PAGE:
Is this the beginning of end of India's No 1 status?
There is no shame in defeat. If it’s true in life, it’s more so in sports. What matters at the end of the day is how you lose. It shows your character; it tells about your ability to fight under pressure, it separates you from the real losers.
India’s defeat at Lord’s is a typical example of an outfit which does not possess the mindset of a numero uno Test side. What would have rankled cricket fans around the world is not India’s defeat at Lord’s, but the way they went about losing it. Champions do lose despite the fact that they don’t want to be the vanquished. That’s why they give their oppositions a tough fight till the end. They simply don’t surrender.
It’s not that India found everything perfect for the match. They lost the service of their pace spearhead Zaheer Khan on the every first day due to a hamstring injury. They did not have flamboyant opener Virender Sehwag in their team. You can’t do anything about the injuries which are very much part and parcel of modern-day sports. What you could do is that you must stand up and be counted during the crunch times.
Despite all the negatives that surrounded them, they had not lost everything. India had a bowler who is the highest wicket-taker in the world among the playing lot; they had three batting geniuses who have combined to score more than 30,000 runs in Test matches.
Great teams are those who thrive on difficult situations, who sense opportunity out of every adversity. India, on the other hand, were intimidated by the adversities rather than looking for opportunities.
From the very start of the Lord’s Test, Dhoni looked to be a defensive captain. His decision to bowl first on the relatively good surface after winning the toss was puzzling. When you have batsmen like Sachin, Dravid, Laxman and Gambhir in your side, you should never doubt your ability to bat first irrespective of the venues and the oppositions. It is always advisable to bat first in a Test match. Batting first is the only way out after winning a toss unless you are playing on green-tops.
Dhoni may not know, but it was more than hundred years ago that a certain WG Grace told the essence of batting first in a Test. The father of cricket said, “When you win the toss – bat. If you are in doubt, think about it, then bat. If you have very big doubts, consult a colleague – then bat”.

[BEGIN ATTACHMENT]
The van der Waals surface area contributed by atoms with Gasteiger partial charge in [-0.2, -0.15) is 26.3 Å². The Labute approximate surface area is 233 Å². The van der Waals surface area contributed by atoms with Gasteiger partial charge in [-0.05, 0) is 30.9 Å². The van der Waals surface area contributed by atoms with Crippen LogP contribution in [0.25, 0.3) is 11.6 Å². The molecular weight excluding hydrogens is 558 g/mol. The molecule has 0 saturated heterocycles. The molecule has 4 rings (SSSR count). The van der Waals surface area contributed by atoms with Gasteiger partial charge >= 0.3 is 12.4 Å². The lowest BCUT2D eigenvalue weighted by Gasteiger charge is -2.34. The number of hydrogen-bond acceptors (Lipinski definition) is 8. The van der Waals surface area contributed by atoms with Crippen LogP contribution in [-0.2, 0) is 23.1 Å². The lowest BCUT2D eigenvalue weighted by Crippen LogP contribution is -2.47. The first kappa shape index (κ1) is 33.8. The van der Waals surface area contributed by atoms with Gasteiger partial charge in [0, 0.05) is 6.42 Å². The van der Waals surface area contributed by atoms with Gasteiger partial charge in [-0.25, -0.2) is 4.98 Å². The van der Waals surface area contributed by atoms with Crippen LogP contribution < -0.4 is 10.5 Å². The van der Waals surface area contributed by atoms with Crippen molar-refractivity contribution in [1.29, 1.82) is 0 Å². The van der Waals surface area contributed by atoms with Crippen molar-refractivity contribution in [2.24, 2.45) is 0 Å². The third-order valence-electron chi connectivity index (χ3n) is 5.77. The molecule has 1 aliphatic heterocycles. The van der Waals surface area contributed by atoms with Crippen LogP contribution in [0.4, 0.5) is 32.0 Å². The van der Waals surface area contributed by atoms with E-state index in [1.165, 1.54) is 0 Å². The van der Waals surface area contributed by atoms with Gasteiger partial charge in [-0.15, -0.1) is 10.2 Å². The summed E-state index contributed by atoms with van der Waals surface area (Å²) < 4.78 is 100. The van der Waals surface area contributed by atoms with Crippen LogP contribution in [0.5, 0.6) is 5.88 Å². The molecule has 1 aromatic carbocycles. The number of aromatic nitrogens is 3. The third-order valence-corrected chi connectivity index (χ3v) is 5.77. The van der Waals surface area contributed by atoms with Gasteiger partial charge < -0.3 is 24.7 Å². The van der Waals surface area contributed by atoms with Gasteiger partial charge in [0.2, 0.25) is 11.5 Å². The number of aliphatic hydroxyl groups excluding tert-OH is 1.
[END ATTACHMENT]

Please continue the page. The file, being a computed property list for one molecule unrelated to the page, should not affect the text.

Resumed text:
It is reminiscent of the 1990 England series when captain Azhar’s decision to send the opposition first proved to be a disastrous decision as English opener Graham Gooch slammed a triple ton which led to India’s huge defeat. What has differentiated Dhoni from most of his predecessors so far is his ability to play cricket in a way only champion teams know, playing to win, never playing not to lose. If the Dominica Test said something about Dhoni’s changed mental make-up towards the game off late when India decided not to chase 86 off 90 remaining balls, Lord’s Test showed that Dhoni has started to find Test cricket little difficult due to his own poor form with the bat.
After Zaheer’s injury, it seemed that India lost the match in the beginning of the second day when Zaheer did not take to the field. The body language of the Indians suggested that they knew that they can’t bowl the opposition out in the match.
India could have given the opposition run for their money had they believed in the ability to fight. They let the England off the hook after finding them tottering at 62/5 in the second innings. As soon as Matt Prior started hitting the bowlers out, shoulders drooped, their confidence vanished; they started bowling like men without any fire in their bellies.
The batters were no better. Gautam Gambhir and Sachin Tendulkar were disappointing. The hype around Sachin’s hundredth Test century proved to be an anti-climax. The aura of history, the milestones, and the battle royales between the two top teams surrounding the Test match proved to be a damp squib.
Throughout the Test match, India did not behave like a No. 1 Test side. Only time will tell that whether it is the beginning of an end of India’s domination in Tests. Whatever the future holds for the Indian team, they certainly did not fit the bill as the No. 1 Test team during the five days at the Mecca of Cricket.
comments powered by Disqus
- Did history fail to serve justice to Dr Shyama Prasad Mukherjee?
- Did history fail to serve justice to Dr Shyama Prasad Mukherjee? - Part II
- Did history fail to serve justice to Dr Shyama Prasad Mukherjee? - Part III
- Did history fail to serve justice to Dr Shyama Prasad Mukherjee? - Part IV
- Are central govt employees justified in demanding salary hike?
- Sachin Tendulkar fans fume after Kumar Sangakkara omits 'God of Cricket' from all-time XI
- China to feel Brexit effects, yuan to weaken against dollar: JP Morgan
- As Central India faces drought, violence and murders on the rise over water
- Baby boom! Teejay Sidhu and Karanvir Bohra to become parents for the first time
- Tripura Governor gets additional charge of Arunachal Pradesh